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    • Profile picture of the author Hanako99
      it seems that people recently kept searching for freelancer writing service since it's cheap. The key to success, however, is your writing ability. If you can not produce high quality and unique content, you'll be out of the game
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  • Profile picture of the author TheRussian
    I just started freelance writing and I was wondering is 15$ at 40 hours a week a good start?
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    • Profile picture of the author Alexa Smith
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      Originally Posted by TheRussian View Post

      is 15$ at 40 hours a week a good start?
      $15 for what? Do you mean $15 per hour (or per article? what length?) for 40 hours per week?

      Writers are normally paid by their output, not by the hour.

      Is this online, freelance work or a full-time, salaried, employment position? Or do you just mean that it's what you've been earning, collectively, from your various different clients? Sorry, but I don't understand what you're asking ...
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      • Profile picture of the author TheRussian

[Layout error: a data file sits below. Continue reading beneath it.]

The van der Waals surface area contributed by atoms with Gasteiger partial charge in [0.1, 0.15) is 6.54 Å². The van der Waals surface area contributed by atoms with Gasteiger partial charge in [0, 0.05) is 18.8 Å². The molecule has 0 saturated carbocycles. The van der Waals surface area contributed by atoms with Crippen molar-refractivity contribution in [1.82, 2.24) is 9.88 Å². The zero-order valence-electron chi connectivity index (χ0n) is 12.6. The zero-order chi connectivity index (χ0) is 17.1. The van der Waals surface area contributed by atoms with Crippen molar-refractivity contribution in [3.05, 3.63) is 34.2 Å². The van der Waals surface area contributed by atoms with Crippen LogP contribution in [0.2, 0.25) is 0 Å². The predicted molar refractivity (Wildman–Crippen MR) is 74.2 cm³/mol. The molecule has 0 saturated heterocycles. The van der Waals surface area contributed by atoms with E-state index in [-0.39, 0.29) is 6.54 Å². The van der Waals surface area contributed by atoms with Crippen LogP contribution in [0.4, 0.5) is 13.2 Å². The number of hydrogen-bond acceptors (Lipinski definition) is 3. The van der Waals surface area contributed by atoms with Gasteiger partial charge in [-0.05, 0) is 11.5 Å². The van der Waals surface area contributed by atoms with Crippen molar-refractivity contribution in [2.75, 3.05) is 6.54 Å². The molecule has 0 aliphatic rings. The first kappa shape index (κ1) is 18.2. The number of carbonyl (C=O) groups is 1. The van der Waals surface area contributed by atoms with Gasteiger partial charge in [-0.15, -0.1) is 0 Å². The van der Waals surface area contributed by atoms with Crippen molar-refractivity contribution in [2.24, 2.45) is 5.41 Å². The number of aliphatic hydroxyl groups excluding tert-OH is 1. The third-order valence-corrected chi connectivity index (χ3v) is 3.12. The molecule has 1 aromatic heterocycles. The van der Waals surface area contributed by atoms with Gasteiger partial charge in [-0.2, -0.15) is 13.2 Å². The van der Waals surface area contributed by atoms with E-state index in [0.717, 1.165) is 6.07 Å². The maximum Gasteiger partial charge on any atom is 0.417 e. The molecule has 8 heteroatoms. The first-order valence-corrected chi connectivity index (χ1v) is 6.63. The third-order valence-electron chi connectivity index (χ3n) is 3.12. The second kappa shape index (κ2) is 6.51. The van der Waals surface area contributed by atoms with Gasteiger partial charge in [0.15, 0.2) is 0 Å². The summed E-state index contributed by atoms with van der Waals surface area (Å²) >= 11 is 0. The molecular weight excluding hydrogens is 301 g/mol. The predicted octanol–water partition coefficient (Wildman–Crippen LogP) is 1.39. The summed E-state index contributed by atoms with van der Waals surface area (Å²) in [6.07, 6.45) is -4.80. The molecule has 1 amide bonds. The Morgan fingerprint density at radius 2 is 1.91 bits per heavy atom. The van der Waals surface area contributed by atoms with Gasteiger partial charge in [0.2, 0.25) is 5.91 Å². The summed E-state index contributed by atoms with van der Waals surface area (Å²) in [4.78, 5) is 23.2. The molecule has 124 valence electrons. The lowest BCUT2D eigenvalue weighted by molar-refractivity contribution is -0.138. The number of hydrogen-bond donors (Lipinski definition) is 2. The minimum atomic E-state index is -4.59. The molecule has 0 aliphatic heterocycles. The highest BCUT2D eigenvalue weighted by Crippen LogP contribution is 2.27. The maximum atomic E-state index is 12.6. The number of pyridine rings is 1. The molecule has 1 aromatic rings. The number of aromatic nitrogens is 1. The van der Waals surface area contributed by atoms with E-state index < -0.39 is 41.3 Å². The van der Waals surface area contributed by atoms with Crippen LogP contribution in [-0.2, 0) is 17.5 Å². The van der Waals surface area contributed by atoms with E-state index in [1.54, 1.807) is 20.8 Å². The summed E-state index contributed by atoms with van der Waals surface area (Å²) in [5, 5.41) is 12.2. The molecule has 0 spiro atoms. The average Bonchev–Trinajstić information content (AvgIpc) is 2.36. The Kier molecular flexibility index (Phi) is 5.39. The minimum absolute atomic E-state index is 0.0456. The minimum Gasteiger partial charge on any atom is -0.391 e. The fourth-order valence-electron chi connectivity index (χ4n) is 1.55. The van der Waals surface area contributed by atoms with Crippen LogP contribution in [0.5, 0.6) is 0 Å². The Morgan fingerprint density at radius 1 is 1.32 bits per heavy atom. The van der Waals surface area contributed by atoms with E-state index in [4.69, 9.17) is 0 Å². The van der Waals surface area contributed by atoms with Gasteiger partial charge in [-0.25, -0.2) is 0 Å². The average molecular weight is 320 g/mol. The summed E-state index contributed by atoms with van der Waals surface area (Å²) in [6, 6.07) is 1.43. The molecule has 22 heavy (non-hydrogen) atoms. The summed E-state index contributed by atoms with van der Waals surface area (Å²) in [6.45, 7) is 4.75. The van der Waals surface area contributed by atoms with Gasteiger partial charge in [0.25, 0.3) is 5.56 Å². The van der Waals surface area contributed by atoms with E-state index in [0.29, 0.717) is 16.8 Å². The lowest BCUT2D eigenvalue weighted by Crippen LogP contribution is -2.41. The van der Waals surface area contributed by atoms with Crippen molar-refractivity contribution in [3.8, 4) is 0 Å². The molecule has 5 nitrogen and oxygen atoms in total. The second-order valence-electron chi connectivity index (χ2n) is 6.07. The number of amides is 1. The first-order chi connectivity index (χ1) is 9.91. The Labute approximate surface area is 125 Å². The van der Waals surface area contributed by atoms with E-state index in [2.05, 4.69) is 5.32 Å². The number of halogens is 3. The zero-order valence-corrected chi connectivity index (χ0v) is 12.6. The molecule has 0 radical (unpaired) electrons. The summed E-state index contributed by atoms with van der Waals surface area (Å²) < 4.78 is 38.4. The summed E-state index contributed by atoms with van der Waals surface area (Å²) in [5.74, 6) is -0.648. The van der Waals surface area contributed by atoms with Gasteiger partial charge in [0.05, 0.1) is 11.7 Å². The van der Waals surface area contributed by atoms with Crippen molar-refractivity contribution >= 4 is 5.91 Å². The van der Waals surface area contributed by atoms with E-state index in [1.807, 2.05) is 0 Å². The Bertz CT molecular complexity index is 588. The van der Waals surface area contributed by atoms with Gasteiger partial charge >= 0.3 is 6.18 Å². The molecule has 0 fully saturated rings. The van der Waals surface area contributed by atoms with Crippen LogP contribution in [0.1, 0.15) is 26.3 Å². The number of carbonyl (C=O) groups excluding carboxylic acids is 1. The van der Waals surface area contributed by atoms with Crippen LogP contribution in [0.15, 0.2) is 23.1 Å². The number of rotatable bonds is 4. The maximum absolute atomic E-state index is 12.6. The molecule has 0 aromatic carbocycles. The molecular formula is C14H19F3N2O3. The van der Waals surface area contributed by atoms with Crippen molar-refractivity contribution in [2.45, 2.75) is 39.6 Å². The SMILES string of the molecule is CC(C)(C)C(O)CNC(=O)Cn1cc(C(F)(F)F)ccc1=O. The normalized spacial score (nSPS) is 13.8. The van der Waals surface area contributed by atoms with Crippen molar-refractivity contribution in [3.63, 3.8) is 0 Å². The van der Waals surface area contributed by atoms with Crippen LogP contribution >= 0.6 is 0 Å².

Originally Posted by Alexa Smith View Post

        $15 for what? Do you mean $15 per hour (or per article? what length?) for 40 hours per week?

        Writers are normally paid by their output, not by the hour.

        Is this online, freelance work or a full-time, salaried, employment position? Or do you just mean that it's what you've been earning, collectively, from your various different clients? Sorry, but I don't understand what you're asking ...
        Freelance writing which is paid per hour on Elance. It is 15$ per hour with a minimum of 30-40 hours a week.
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  • Profile picture of the author BrianDouglas
    5 bucks a pop on yahoo contributor network.
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  • Profile picture of the author TheRussian
    So I'm pretty luck then for finding 15$ an hour as my first job...
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    • Profile picture of the author Alexa Smith
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      Originally Posted by TheRussian View Post